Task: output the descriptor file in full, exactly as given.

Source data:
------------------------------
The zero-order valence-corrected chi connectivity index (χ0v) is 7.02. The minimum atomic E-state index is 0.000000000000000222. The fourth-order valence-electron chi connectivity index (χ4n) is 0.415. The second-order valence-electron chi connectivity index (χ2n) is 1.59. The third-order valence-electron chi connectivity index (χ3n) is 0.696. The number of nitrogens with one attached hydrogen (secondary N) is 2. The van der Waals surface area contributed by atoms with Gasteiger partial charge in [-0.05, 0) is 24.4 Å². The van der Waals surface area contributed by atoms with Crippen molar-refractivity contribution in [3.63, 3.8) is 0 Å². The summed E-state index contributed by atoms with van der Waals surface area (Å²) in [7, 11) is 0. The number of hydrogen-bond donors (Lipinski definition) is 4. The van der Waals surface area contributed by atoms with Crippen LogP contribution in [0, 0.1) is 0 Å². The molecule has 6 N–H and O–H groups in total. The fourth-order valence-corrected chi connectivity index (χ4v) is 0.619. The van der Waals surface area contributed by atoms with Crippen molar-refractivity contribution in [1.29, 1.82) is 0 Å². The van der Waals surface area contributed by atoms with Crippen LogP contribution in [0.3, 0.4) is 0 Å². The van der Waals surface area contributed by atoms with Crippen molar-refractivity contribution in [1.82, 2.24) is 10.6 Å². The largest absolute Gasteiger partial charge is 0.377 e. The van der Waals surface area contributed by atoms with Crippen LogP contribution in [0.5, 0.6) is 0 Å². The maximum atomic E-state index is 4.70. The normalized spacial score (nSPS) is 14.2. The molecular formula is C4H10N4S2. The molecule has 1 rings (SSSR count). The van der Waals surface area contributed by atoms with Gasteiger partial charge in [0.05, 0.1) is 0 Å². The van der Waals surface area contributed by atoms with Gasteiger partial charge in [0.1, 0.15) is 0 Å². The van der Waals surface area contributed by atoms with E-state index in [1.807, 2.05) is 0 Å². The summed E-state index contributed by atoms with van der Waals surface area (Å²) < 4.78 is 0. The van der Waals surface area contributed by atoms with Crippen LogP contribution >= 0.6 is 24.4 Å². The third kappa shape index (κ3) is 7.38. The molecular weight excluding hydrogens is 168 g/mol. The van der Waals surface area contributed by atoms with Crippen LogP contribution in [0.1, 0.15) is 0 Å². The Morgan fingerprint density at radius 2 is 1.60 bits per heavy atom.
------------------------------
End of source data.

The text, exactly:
The zero-order valence-corrected chi connectivity index (χ0v) is 7.02. The minimum atomic E-state index is 0.000000000000000222. The fourth-order valence-electron chi connectivity index (χ4n) is 0.415. The second-order valence-electron chi connectivity index (χ2n) is 1.59. The third-order valence-electron chi connectivity index (χ3n) is 0.696. The number of nitrogens with one attached hydrogen (secondary N) is 2. The van der Waals surface area contributed by atoms with Gasteiger partial charge in [-0.05, 0) is 24.4 Å². The van der Waals surface area contributed by atoms with Crippen molar-refractivity contribution in [3.63, 3.8) is 0 Å². The summed E-state index contributed by atoms with van der Waals surface area (Å²) in [7, 11) is 0. The number of hydrogen-bond donors (Lipinski definition) is 4. The van der Waals surface area contributed by atoms with Crippen LogP contribution in [0, 0.1) is 0 Å². The molecule has 6 N–H and O–H groups in total. The fourth-order valence-corrected chi connectivity index (χ4v) is 0.619. The van der Waals surface area contributed by atoms with Crippen molar-refractivity contribution in [1.29, 1.82) is 0 Å². The van der Waals surface area contributed by atoms with Crippen LogP contribution in [0.3, 0.4) is 0 Å². The van der Waals surface area contributed by atoms with Crippen molar-refractivity contribution in [1.82, 2.24) is 10.6 Å². The largest absolute Gasteiger partial charge is 0.377 e. The van der Waals surface area contributed by atoms with Crippen LogP contribution in [0.5, 0.6) is 0 Å². The maximum atomic E-state index is 4.70. The normalized spacial score (nSPS) is 14.2. The molecular formula is C4H10N4S2. The molecule has 1 rings (SSSR count). The van der Waals surface area contributed by atoms with Gasteiger partial charge in [0.05, 0.1) is 0 Å². The van der Waals surface area contributed by atoms with Gasteiger partial charge in [0.1, 0.15) is 0 Å². The van der Waals surface area contributed by atoms with E-state index in [1.807, 2.05) is 0 Å². The summed E-state index contributed by atoms with van der Waals surface area (Å²) < 4.78 is 0. The van der Waals surface area contributed by atoms with Crippen LogP contribution >= 0.6 is 24.4 Å². The third kappa shape index (κ3) is 7.38. The molecular weight excluding hydrogens is 168 g/mol. The van der Waals surface area contributed by atoms with Crippen LogP contribution in [0.1, 0.15) is 0 Å². The Morgan fingerprint density at radius 2 is 1.60 bits per heavy atom.